Lindow’s history is inextricably linked to that of its monastery. The latter was probably founded around 1230 by the Counts of Arnstein, who also went by the title “Counts of Lindow”. The Reformation came in 1542 and the monastery was converted into a Protestant convent. It was one of the richest monasteries in the Brandenburg Marches up until 1638, when its valuable library and documents were destroyed by imperial troops. The old monastery school survives from this period.
Continue readingcollapse
  • Kloster Lindow (Mark), Foto: Steffen Lehmann, Lizenz: TMB Tourismus-Marketing Brandenburg GmbH
  • Kloster Lindow (Mark), Foto: Steffen Lehmann, Lizenz: TMB Tourismus-Marketing Brandenburg GmbH
  • Kloster Lindow (Mark), Foto: Steffen Lehmann, Lizenz: TMB Tourismus-Marketing Brandenburg GmbH
  • Kloster Lindow (Mark), Foto: Steffen Lehmann, Lizenz: TMB Tourismus-Marketing Brandenburg GmbH
  • Kloster Lindow (Mark), Foto: Steffen Lehmann, Lizenz: TMB Tourismus-Marketing Brandenburg GmbH
  • Kloster Lindow (Mark, Foto: Steffen Lehmann, Lizenz: TMB Tourismus-Marketing Brandenburg GmbH
  • Kloster Lindow (Mark), Foto: Tourist-Information der Stadt Lindow
  • Kloster Lindow (Mark), Foto: Tourist-Information der Stadt Lindow
  • Justus-Perels-Haus und Garten des Buches, Foto: Horst Borgmann
Situated on the picturesque Lake Wutzsee and housing twelve apartments, the monastery is now a public-law foundation of the Protestant Church Berlin-Brandenburg-schlesische Oberlausitz and houses an interdenominational Christian community.

Fontane described Lindow monastery and its historic cemetery in his novel “Der Stechlin”, where it is called Kloster Wutz. “Lindow is as lovely as its name suggests: it has grown up between three lakes, with old lime trees embracing it in their shade”: these are the words used by Theodor Fontane to express his feelings about this idyllically situated town, which he visited several times. But it was not until the third edition of his Walks through the Brandenburg Marches – The County of Ruppin, published in 1874, that he first mentioned Lindow. The three lakes he describes enthusiastically in his walks are Gudelacksee, Wutzsee and Vielitzsee. His novel Der Stechlin is a monument to the picturesque village of Lindow and its monastery.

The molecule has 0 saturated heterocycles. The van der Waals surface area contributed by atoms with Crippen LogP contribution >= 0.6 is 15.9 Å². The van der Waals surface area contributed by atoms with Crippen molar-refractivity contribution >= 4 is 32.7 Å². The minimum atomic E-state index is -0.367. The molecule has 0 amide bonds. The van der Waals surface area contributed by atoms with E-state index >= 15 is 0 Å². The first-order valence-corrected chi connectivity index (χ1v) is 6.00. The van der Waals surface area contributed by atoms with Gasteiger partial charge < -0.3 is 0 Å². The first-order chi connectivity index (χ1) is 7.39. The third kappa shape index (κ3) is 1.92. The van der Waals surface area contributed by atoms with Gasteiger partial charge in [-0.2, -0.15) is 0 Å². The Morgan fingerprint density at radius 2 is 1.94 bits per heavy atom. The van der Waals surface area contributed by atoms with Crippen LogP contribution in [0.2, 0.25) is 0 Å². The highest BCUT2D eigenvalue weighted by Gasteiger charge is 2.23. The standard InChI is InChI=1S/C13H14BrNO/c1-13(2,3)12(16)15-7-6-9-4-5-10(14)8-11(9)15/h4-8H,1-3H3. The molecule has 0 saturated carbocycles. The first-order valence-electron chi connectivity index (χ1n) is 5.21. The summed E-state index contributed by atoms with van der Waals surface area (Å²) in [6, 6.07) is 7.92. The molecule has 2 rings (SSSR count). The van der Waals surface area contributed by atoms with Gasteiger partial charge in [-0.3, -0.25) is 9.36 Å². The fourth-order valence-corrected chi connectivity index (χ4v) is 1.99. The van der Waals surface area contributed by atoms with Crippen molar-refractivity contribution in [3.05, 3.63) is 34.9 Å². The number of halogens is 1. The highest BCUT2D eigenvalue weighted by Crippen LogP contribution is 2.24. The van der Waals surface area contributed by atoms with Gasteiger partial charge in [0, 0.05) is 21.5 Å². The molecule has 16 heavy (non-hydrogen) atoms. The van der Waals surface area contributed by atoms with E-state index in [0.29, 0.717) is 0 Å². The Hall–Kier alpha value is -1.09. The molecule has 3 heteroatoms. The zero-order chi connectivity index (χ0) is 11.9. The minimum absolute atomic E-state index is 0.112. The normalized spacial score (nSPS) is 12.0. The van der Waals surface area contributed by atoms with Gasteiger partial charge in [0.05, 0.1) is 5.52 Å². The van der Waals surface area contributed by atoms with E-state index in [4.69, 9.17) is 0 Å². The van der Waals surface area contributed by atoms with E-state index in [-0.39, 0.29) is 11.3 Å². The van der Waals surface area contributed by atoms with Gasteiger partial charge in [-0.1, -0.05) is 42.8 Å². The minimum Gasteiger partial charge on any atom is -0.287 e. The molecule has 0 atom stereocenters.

Some of the old monastery buildings are still preserved as ruins. The building of the old monastery school dating back to the 15th century is still well preserved, as is the old washhouse. The former monastery is surrounded by a park with the old monastery cemetery with its historic graves of some of the nuns. The grave steles have been restored in recent years with funds provided by the German Foundation for Monument Protection.

The ruins of the monastery building, restored in 2011, are the landmark of the monastery and of Lindow itself. Like the monastery complex, it offers barrier-free accessibility.

Destroyed in the Thirty Years’ War, the monastery church is now used as an open-air church for worship and services. A fully accessible Jewish-Christian-Muslim garden is currently being created in the monastery. It is intended for inter-religious dialogue, recreation, worship and education. On a hike around Lake Wutzsee in the summer months, visitors might be lucky enough to hear the sound of monastery residents playing chorales.
Continue readingcollapse

Arrival planner

Kloster 3-7

16835 Lindow (Mark)

Weather Today, 9. 8.

15 27
Mostly cloudy throughout the day.

  • Wednesday
    12 29
  • Thursday
    14 30

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Tourist information

Tourismusverband Ruppiner Seenland e. V.

Fischbänkenstraße 8
16816 Neuruppin

Tel.: +49 (0) 3391-659630
Fax: +49 (0) 3391-659632

Weather Today, 9. 8.

15 27
Mostly cloudy throughout the day.

  • Wednesday
    12 29
  • Thursday
    14 30